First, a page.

Fly on the curtains, larvae on the floor, there is a big whirring and crawling in the neighbor's apartment of the commissioner. For weeks Robert Karow (Matthias Waschke) lived wall to wall with a dead pensioner. When he sees his partially mummified corpse, he immediately closes the apartment as a crime scene – much to the annoyance of the landlady, who once wanted to hunt a cleaning crew through the rooms and now groaning in the face of decay scenario: "If blood and intestinal contents flowed into the screed we have a real problem. " So quickly make the place, then re-rent it for a multiple.
Welcome to the Berlin housing market. Karows colleague Nina Rubin (Meret Becker) speculated at the sight of the dead pensioner and the ambitious landlady, that perhaps someone wanted to have the less lucrative house residents from the neck. Karow: "Do you really believe in renting by the neck?" Rubin: "Who knows, old tenants, old leases, you know what's going on in Berlin's housing market today."
This "crime scene" begins with its sarcastic objections to the housing war in the capital highly topical – and leads from there skilfully into a little-lit chapter of GDR history: the practiced there until the eighties death penalty. The old man from Karow's tenement had once been sentenced to death for a threefold murder and, as files at least seem to prove, had actually been executed in 1972 in an East German prison. Can a human die twice? Is there a life after death?
Jesus is no longer needed
After all the dusty East German history on public television, after the too simple spy thriller "Wendezeit" in the ARD and the overly didactic three-part "Prize of Freedom" on ZDF, the "Tatort" finds a more interesting way of dealing with the DDR To employ regimes. He does this rigorously out of the here and now, with cleverly interwoven narrative levels (book: Sarah Schnier) and with characters who reveal their concerns only bit by bit.
One-man lynch mob
So we follow at the beginning of another elderly, who is beaten down by two criminal girls in his apartment and later goes with a pistol on a risky campaign against his attackers. Since the senior is played by the grandiose Otto Mellies, 88, one believes the transformation from the visually impaired old man to the one-man lynch mob. The old man was once a judge in the GDR, he comments on the attack on his person with the words: "At that time, that would not have happened since we were safe."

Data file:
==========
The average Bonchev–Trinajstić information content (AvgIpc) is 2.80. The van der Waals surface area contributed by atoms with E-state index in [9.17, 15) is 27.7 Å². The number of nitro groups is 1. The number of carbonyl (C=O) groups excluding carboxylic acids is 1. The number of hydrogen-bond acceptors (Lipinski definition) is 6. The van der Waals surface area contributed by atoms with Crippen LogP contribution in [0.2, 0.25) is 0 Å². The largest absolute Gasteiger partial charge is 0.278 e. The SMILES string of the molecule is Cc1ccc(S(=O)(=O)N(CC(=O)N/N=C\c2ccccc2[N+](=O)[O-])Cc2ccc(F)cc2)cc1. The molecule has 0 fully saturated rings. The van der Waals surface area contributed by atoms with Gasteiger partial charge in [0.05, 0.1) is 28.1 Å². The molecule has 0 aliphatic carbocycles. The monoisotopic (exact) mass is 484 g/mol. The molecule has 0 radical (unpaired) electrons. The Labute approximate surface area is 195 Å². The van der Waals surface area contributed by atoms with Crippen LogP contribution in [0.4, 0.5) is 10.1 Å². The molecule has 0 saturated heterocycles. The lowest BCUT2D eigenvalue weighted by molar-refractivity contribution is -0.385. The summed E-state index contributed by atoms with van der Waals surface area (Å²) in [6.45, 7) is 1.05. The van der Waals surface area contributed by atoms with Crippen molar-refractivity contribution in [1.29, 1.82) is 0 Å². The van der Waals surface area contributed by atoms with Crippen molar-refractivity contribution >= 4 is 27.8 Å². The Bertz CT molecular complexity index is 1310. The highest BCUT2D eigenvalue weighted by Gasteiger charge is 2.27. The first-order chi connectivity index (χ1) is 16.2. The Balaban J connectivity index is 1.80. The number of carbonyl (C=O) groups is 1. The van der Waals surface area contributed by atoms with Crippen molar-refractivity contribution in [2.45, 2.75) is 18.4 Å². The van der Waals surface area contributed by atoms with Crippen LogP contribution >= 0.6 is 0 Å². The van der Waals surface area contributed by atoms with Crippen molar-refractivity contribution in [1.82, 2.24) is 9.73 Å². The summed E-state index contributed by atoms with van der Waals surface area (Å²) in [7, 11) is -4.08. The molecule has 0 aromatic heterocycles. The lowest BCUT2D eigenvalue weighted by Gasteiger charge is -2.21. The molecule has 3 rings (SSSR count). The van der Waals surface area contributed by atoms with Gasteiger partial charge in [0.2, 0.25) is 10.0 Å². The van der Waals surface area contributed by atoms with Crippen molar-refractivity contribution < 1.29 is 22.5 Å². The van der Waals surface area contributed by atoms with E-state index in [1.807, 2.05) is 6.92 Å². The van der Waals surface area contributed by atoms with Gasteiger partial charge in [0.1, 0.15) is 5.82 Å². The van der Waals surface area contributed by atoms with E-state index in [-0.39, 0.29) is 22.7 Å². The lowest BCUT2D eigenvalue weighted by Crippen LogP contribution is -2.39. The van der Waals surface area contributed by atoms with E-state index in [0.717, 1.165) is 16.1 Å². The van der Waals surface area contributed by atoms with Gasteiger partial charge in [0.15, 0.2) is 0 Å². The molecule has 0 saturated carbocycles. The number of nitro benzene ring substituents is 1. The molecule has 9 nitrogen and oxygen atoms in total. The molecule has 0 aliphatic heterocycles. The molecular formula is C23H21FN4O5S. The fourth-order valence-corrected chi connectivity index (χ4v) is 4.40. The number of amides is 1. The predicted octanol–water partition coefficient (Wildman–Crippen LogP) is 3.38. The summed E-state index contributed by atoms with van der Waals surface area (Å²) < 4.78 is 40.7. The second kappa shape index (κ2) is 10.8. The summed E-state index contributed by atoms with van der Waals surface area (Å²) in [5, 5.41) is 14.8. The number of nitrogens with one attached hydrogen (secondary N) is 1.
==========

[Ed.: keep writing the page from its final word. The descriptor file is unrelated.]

All "crime scene" teams at a glance
Old crimes from the GDR era, new impositions on the housing market: director Florian Baxmeyer, who shot many of Bremen's experimental "crime scenes" with Sabine Postel and Oliver Mommsen, brings these two levels of meaning together confidently. In addition, he leads the two investigator figures Karow and Rubin, who often act rather side by side than with each other, in a completely kitsch-free manner.
In one of the most moving scenes, the investigator ponders a life after death. Rubin: "The time between life and death is confusing for the soul, it is separate from the past and the future, so I've learned that at least for the soul of the dead, it is comforting when the living take part, then she is not so lost. " Karow unusually emotional: "Do you do that for me when I'm no longer there?"
There are finally two found who have never searched. Happiness will not last long. Meret Becker announced in summer that it will leave the Berlin TV area. Then Karow is alone again with his dead neighbors.
Rating: 8 out of 10
"Tatort: The life after death", Sunday, 20:15, ARD